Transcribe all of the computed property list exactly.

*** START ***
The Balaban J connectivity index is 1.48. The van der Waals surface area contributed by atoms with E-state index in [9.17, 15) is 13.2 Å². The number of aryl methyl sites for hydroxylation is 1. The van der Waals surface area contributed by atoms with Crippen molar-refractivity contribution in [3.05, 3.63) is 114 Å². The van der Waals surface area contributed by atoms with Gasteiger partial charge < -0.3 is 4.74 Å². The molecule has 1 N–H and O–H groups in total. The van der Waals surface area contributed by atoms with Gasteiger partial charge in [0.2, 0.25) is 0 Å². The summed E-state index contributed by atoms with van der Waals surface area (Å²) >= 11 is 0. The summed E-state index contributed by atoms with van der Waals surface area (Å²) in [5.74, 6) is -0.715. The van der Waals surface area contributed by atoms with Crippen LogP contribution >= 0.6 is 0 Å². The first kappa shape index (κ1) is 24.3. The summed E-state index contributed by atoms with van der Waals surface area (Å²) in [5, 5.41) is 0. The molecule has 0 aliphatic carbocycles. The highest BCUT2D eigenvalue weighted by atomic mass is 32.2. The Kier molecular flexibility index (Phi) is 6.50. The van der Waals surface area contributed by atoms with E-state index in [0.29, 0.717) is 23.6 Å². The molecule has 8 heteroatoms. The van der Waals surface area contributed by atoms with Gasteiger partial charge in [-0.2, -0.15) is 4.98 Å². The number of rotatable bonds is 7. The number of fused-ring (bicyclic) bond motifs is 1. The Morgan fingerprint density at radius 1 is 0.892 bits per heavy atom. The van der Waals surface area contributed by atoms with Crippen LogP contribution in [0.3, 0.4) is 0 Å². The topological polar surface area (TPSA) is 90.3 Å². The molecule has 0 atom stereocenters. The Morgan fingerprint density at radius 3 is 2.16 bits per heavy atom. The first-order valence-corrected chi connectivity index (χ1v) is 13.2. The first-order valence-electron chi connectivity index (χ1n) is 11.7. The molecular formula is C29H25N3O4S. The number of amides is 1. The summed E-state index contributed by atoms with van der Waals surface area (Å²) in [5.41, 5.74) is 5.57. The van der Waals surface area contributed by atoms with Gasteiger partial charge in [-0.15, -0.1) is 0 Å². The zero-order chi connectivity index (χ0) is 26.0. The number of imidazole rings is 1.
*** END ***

The Balaban J connectivity index is 1.48. The van der Waals surface area contributed by atoms with E-state index in [9.17, 15) is 13.2 Å². The number of aryl methyl sites for hydroxylation is 1. The van der Waals surface area contributed by atoms with Crippen molar-refractivity contribution in [3.05, 3.63) is 114 Å². The van der Waals surface area contributed by atoms with Gasteiger partial charge < -0.3 is 4.74 Å². The molecule has 1 N–H and O–H groups in total. The van der Waals surface area contributed by atoms with Gasteiger partial charge in [0.2, 0.25) is 0 Å². The summed E-state index contributed by atoms with van der Waals surface area (Å²) >= 11 is 0. The summed E-state index contributed by atoms with van der Waals surface area (Å²) in [5.74, 6) is -0.715. The van der Waals surface area contributed by atoms with Crippen LogP contribution >= 0.6 is 0 Å². The first kappa shape index (κ1) is 24.3. The summed E-state index contributed by atoms with van der Waals surface area (Å²) in [5, 5.41) is 0. The molecule has 0 aliphatic carbocycles. The highest BCUT2D eigenvalue weighted by atomic mass is 32.2. The Kier molecular flexibility index (Phi) is 6.50. The van der Waals surface area contributed by atoms with E-state index in [0.29, 0.717) is 23.6 Å². The molecule has 8 heteroatoms. The van der Waals surface area contributed by atoms with Gasteiger partial charge in [-0.2, -0.15) is 4.98 Å². The number of rotatable bonds is 7. The number of fused-ring (bicyclic) bond motifs is 1. The Morgan fingerprint density at radius 1 is 0.892 bits per heavy atom. The van der Waals surface area contributed by atoms with Crippen LogP contribution in [0.3, 0.4) is 0 Å². The topological polar surface area (TPSA) is 90.3 Å². The molecule has 0 atom stereocenters. The Morgan fingerprint density at radius 3 is 2.16 bits per heavy atom. The first-order valence-corrected chi connectivity index (χ1v) is 13.2. The first-order valence-electron chi connectivity index (χ1n) is 11.7. The molecular formula is C29H25N3O4S. The number of amides is 1. The summed E-state index contributed by atoms with van der Waals surface area (Å²) in [5.41, 5.74) is 5.57. The van der Waals surface area contributed by atoms with Gasteiger partial charge in [-0.15, -0.1) is 0 Å². The zero-order chi connectivity index (χ0) is 26.0. The number of imidazole rings is 1.